The major beef I had with the Cooler Master ML240r and ML360r was the complication of installing the cooler. I would love to chalk it up to a byproduct of being compatible with AMD and Intel, but previous coolers I’ve owned have been compatible with both and had easier installation processes. For installing on AMD there are a few steps you have to take to get the pump attached to the CPU socket in addition to mounting the fans, radiator, and routing the cables. The first thing you have to complete is attaching the machined bracket to the pump and screwing it in place - you can see my fingers holding the two pieces in place on the pump in the picture below.
I was hoping this would be the extent of it and Cooler Master would use the standard AMD backplate as other manufacturers have done but there’s a custom one to use as well, that even has you mounting the small screw inlets on the bracket in the right place for your socket. Make sure you pay really close attention to what side you’re inserting the screw inlets to on the bracket, as there’s another piece that has to slide over them to keep it in place and it’s possible to do it backward - as I learned.
After these steps it’s like any other cooler, screwing the right pieces in the right place to allow the pump to be mounted snuggly on to the CPU - easy enough. Mounting the fans to the radiator is a simple procedure as well, you just need to decide if you want them to push air through the radiator or pull it through. The internet machine will furiously tell you one way is better than the other but there’s really no perceptible difference for our use case unless you had double the fans and did a push-pull configuration.
Getting the RGB to work, for me, was an easy process as my Cooler Master Cosmos case came with a control unit already installed but the directions included in the box are straight forward and the process isn’t any more complicated than any other RGB AIO setup. If you're curious about the process you can check out the previous Cooler Master AIO reviews I linked above.
I’ve already described how idle temperatures are recorded but before getting into the results I want to touch on how load temperatures are taken. Unlike Air Coolers, which reach peak heat capacity extremely rapidly, AIO’s take longer to stabilize in temperature. If you’re wondering why it’s due to the difference in specific heat capacity between metal and liquid. It takes a relatively small amount of energy to get the metal hot and reach the point where it balances between what it can get rid of and what we’re putting into it. Liquid, on the other hand, requires significantly more energy in comparison meaning it takes longer to reach the balancing point. Because of this load temperatures are recorded after 20 minutes of Prime 95 beating the hell out of the CPU.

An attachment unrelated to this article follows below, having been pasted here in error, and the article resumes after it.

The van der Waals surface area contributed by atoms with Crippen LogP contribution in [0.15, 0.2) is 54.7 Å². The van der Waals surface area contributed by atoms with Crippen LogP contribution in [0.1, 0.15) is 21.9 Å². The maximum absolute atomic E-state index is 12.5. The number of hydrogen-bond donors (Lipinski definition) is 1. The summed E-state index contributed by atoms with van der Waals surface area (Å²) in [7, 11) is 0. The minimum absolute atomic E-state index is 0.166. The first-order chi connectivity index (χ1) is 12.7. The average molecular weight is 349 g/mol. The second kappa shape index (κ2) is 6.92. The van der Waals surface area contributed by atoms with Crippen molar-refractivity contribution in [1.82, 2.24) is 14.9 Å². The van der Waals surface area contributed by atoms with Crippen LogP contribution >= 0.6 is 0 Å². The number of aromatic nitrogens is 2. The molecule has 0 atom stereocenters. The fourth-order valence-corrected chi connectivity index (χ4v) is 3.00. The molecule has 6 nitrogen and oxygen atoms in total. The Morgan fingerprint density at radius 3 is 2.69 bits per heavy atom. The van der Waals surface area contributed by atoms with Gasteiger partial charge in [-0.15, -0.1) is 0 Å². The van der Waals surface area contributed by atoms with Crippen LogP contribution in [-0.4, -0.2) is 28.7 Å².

You’ll notice that the ML240P Mirage has temperatures slightly lower than the ML240r and right on par with the Corsair H100i V2. This is well within the margin of error and the variance is likely due simply to human error - my suspicion would be with thermal paste application as I’m only human and every application is different no matter how hard you try. Really, being right on par with the most popular AIO coolers on the market is a good look for Cooler Master, especially considering the ML240P Mirage is subjectively much better looking than Corsair’s H100i V2. The bottom two results are 360mm radiators and while none of the 240mm come close to Cooler Master’s ML360r, if you’re looking to get an NZXT Kraken x72 it might be worth it to save some money and get a 240mm radiator instead.
The Cooler Master ML240P Mirage is a solid AIO solution that holds it’s own against the competition. The transparent pump design is a great selling point for those of us that love aesthetics just as much as performance, and the new fan design is a sight to behold compared to the previous generation.
- Transparent Pump Design looks great
- Competitive Performance
- New Fan Design is a plus
- Installation is a little complicated
- Excessive RGB could be a turn off for some
The product discussed in this article was provided by the manufacturer for the purposes of review.